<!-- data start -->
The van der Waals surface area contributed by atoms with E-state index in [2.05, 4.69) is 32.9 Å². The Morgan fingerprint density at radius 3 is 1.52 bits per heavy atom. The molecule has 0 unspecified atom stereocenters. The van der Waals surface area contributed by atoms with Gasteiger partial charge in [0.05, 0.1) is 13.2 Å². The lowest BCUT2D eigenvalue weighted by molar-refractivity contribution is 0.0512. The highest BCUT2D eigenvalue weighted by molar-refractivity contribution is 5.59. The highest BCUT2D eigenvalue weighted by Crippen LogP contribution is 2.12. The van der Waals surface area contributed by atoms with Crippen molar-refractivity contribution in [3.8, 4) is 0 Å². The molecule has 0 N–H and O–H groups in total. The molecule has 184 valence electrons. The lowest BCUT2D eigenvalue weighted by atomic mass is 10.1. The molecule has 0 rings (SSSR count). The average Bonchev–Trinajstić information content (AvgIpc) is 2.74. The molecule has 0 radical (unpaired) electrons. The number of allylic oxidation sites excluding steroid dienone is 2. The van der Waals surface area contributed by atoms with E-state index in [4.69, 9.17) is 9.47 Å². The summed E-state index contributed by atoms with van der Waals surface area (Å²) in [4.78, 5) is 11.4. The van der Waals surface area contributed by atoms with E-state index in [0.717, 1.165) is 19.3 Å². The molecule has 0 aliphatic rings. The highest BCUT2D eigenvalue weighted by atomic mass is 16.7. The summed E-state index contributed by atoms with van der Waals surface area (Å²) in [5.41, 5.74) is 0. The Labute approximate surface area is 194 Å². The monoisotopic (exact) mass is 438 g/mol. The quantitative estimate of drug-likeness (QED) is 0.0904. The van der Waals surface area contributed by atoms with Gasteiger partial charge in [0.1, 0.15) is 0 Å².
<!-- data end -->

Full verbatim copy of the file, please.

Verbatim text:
The van der Waals surface area contributed by atoms with E-state index in [2.05, 4.69) is 32.9 Å². The Morgan fingerprint density at radius 3 is 1.52 bits per heavy atom. The molecule has 0 unspecified atom stereocenters. The van der Waals surface area contributed by atoms with Gasteiger partial charge in [0.05, 0.1) is 13.2 Å². The lowest BCUT2D eigenvalue weighted by molar-refractivity contribution is 0.0512. The highest BCUT2D eigenvalue weighted by molar-refractivity contribution is 5.59. The highest BCUT2D eigenvalue weighted by Crippen LogP contribution is 2.12. The van der Waals surface area contributed by atoms with Crippen molar-refractivity contribution in [3.8, 4) is 0 Å². The molecule has 0 N–H and O–H groups in total. The molecule has 184 valence electrons. The lowest BCUT2D eigenvalue weighted by atomic mass is 10.1. The molecule has 0 rings (SSSR count). The average Bonchev–Trinajstić information content (AvgIpc) is 2.74. The molecule has 0 radical (unpaired) electrons. The number of allylic oxidation sites excluding steroid dienone is 2. The van der Waals surface area contributed by atoms with E-state index in [4.69, 9.17) is 9.47 Å². The summed E-state index contributed by atoms with van der Waals surface area (Å²) in [4.78, 5) is 11.4. The van der Waals surface area contributed by atoms with E-state index in [0.717, 1.165) is 19.3 Å². The molecule has 0 aliphatic rings. The highest BCUT2D eigenvalue weighted by atomic mass is 16.7. The summed E-state index contributed by atoms with van der Waals surface area (Å²) in [5.41, 5.74) is 0. The Labute approximate surface area is 194 Å². The monoisotopic (exact) mass is 438 g/mol. The quantitative estimate of drug-likeness (QED) is 0.0904. The van der Waals surface area contributed by atoms with Gasteiger partial charge in [0.1, 0.15) is 0 Å².